No Laughing Matter: Can You Copyright A Joke?

from the knock-knock dept

Last year there was a bit of a fuss when comedian Joe Rogan accused Carlos Mencia of stealing jokes. Amusingly, Mencia responded to the claims of plagiarism by using a copyright infringement claim to get Rogan's video of the accusation taken down. However, in a more detailed discussion of the issue, we pointed out how silly it is to claim a copyright on a joke. There are a ton of joke books out there, many of which collect all kinds of jokes that have been told by many people, without bothering to find the originator and pay them (or even credit them). In fact, with most jokes, it's not the joke that matters, but the delivery. As I noted, I had recently read Isaac Asimov's "Treasury of Humor" where he admits that almost all of the jokes are ones he heard from others -- and no one seemed to think it was infringing.

However, that didn't stop Jay Leno and some other comedians from suing a woman who published a recent joke book that included some Leno jokes. Rather than go through a lawsuit, the woman and her publisher quickly settled the lawsuit paying an undisclosed sum and publicly apologizing. This leads William Patry to put together some details of other court cases looking into the copyrights of jokes, noting that Jeff Foxworthy sued someone for using his jokes, even though he admits people send joke ideas to him that he uses.

All of this seems to be an unfortunate extension of the increasing use of copyright to "control" every last use of content. Telling jokes is a social experience, often having little to do with the material itself, and quite a lot to do with the performance and delivery. Witness the movie The Aristocrats, where the entire premise is getting a bunch of different comedians to all tell the same joke, and looking at the different performances and embellishments. No one screamed about copyright infringement in that case -- and the comedians seemed to relish the chance to tell the same joke in many different ways. It's unfortunate that we're now reaching the point that something that used to be a shared experience is also going down the path to being protected and limited.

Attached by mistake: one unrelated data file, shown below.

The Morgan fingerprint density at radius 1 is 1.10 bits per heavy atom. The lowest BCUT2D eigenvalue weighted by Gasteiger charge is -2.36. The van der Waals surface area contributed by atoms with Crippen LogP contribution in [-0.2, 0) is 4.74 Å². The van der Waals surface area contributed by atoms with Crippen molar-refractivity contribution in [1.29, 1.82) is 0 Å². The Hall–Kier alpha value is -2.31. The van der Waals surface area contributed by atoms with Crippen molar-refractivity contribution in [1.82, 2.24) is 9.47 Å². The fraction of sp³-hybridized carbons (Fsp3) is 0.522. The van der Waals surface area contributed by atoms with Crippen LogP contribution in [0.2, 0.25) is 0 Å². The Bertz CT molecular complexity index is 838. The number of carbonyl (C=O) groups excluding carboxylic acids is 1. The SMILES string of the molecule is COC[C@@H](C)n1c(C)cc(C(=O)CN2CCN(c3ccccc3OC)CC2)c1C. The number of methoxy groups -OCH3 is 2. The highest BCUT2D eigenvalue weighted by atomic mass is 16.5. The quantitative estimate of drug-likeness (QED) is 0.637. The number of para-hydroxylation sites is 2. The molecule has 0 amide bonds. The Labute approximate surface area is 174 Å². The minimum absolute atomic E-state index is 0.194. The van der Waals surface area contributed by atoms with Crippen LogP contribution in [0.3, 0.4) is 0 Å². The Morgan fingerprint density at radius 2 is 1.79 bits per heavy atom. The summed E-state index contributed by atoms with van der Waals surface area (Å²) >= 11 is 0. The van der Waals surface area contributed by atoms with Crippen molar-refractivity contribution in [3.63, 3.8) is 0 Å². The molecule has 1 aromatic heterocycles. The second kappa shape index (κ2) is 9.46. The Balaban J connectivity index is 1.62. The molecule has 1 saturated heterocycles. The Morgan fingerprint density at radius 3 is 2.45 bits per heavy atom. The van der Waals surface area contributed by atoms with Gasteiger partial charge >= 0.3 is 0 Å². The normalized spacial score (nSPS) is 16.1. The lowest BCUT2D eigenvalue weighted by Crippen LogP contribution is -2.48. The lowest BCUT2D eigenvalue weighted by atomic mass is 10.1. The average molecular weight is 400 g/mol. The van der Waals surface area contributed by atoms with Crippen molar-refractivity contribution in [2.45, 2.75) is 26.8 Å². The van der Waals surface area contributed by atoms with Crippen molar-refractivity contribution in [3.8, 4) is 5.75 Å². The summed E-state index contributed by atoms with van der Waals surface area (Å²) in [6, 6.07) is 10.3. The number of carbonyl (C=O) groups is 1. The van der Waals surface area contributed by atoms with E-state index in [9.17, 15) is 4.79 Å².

Filed Under: carlos mencia, copyright, isaac asimov, jay leno, jeff foxworthy, joe rogan, jokes


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  1. identicon
    Spacemonkey, 31 Jan 2008 @ 9:54am

    You're missing the real issue here, open those eye

    This has absolutely nothing to do with comedy and everything to do with human nature and commercialism.

    To simplify, telling jokes was perfectly fine until people started making money off of telling them. At the point of commercialization, THEN we had a problem. Same goes for stories, books, music, movies, software, whatever.

    What needs to happen is a clear understanding to ALL what happens when someone wants to create something, and then give it away in a commercial context (which I thought was copyright). It is rather asinine to assume that 'hey, I can burn this on my own CD, therefore it should be free" - and that is the main complaint from the people that are trying to commercialize their work.

    Ironically, the GPL does the exact same thing to software, "you can have this, and you can have this for free, all you gotta do is comply with these restrictions here" and those restrictions clearly define how you CAN and CANNOT redistribute that software. The fact that it is usually free as in beer doesn't mean you can just ignore the license of the creator.

    This is all about copyright, and usually that only seems to matter when someone is trying to make a living off of (whatever it is that they do).

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